Atmosphere is important to Liz Harris. I don’t know this about her personally, or whether she’s ever said this in an interview. I’m not sure to what degree her actual spatial environment plays a factor in inspiring her work. But I still feel pretty comfortable reaching this conclusion, for few contemporary singer-songwriters make better use of ambient textures than Harris, better known as Portland’s Grouper, and occasionally half of the ambient pop duo Mirrorring. In a manner of speaking, Grouper is atmosphere, a wispy, spectral mixture of distant, simple sounds and eerie touches of reverb. At its basic core, Harris’ music is acoustic folk, but it’s never really quite left to bask in that simplicity; once the finished product arrives, it’s dressed up in static and gauze, draped hauntingly like the dress form on the cover of the Cocteau Twins’ Treasure.
Of Harris’ handful of offerings, the release that comes most closely (so far) to perfecting the solution is 2008’s Dragging a Dead Deer Up a Hill. Though the album isn’t quite the broad cult phenomenon that, say, Panda Bear’s Person Pitch was, its approach and profoundly moving sensibility is comparable. It’s the least noisy of Harris’ work, and likewise, has gradually found an expanding circle of enthusiastic listeners, though at the time it was only half of a planned series of albums with complementary halves. Now, as Harris has made the move to Kranky, she’s offered up that other half, the stunning and chilling The Man Who Died in His Boat, an album that possibly even eclipses its companion.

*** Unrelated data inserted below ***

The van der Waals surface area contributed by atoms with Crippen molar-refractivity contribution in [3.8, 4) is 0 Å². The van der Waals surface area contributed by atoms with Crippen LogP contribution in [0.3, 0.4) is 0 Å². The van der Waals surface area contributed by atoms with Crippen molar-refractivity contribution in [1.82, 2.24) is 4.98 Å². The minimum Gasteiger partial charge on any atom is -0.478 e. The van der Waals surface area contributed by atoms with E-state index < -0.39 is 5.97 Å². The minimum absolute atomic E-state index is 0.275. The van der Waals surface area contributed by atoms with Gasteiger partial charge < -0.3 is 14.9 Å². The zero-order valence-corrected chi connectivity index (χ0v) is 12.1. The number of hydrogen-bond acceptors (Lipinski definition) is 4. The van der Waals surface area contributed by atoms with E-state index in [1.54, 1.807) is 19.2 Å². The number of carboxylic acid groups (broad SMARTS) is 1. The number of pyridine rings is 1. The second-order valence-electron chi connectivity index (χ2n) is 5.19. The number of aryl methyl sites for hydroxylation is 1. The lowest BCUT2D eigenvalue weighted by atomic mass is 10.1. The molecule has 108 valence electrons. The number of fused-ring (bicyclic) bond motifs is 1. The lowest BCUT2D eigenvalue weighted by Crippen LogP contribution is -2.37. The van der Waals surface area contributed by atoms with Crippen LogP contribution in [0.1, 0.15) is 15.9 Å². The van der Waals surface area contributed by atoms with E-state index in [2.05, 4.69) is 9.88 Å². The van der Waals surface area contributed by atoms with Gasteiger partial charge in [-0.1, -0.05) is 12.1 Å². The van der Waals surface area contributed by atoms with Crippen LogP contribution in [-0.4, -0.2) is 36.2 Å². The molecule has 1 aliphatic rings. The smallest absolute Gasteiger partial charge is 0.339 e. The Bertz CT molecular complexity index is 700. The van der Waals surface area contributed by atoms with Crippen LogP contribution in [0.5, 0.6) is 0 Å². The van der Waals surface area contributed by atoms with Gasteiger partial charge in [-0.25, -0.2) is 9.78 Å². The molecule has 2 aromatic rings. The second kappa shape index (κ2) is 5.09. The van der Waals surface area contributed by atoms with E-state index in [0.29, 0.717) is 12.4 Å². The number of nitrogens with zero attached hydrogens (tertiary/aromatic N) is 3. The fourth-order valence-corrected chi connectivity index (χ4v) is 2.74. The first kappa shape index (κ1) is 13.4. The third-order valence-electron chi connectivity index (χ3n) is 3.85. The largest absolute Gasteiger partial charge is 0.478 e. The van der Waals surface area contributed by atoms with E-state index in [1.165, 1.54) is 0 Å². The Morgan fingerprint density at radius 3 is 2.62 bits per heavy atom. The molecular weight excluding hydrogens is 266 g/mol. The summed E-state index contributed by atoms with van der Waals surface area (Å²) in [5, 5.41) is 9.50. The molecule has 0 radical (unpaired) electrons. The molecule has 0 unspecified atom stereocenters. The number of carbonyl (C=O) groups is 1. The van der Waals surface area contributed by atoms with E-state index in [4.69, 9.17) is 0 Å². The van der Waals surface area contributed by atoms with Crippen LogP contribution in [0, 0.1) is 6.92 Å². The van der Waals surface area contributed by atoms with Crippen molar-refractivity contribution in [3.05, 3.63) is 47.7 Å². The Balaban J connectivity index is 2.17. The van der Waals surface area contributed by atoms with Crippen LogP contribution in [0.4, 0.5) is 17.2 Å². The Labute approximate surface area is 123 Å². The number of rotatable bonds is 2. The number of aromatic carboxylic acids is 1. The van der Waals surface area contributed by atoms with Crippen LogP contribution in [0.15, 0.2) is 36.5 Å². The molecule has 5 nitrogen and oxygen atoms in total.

Much like Dragging, The Man bears a title that references death, and it’s easy to get the feeling that Harris is somehow channeling the music of a long deceased world. She, herself, has a ghostly presence on tape, but it’s comforting and gentle rather than scary. She arrives like the benevolent visits of youthful apparitions, singing hymns to her hosts rather than sending them away. Most of her melodies are fairly simple, even meditative, as on standout “Vital,” which cycles through a soothing four-chord sequence, or “Cloud In Places,” which takes a similar tack, her steel acoustic strings squeaking and ringing out calmly. Yet she changes up her approach now and then to allow in more experimental tones, as on the ambient hum of “Difference (Voices)” or the prickly plinks of piano on “Vanishing Point.” When she returns to her acoustic strums, however, it’s invariably comforting, and just about always beautiful.
The variations that exist in Grouper’s songs can be pretty expansive, though with The Man Who Died In His Boat, they’re fairly narrower, Harris in this instance focusing primarily on melodic, stripped-down compositions that occasionally let other elements in to play. It’s the stuff of surreal dreams, otherworldly but powerful in their evocative sonic treatments. As folk songs, they’d be wonderful enough on their own; as the humming bits of dreamy etherealism that Harris provides, they’re sublime.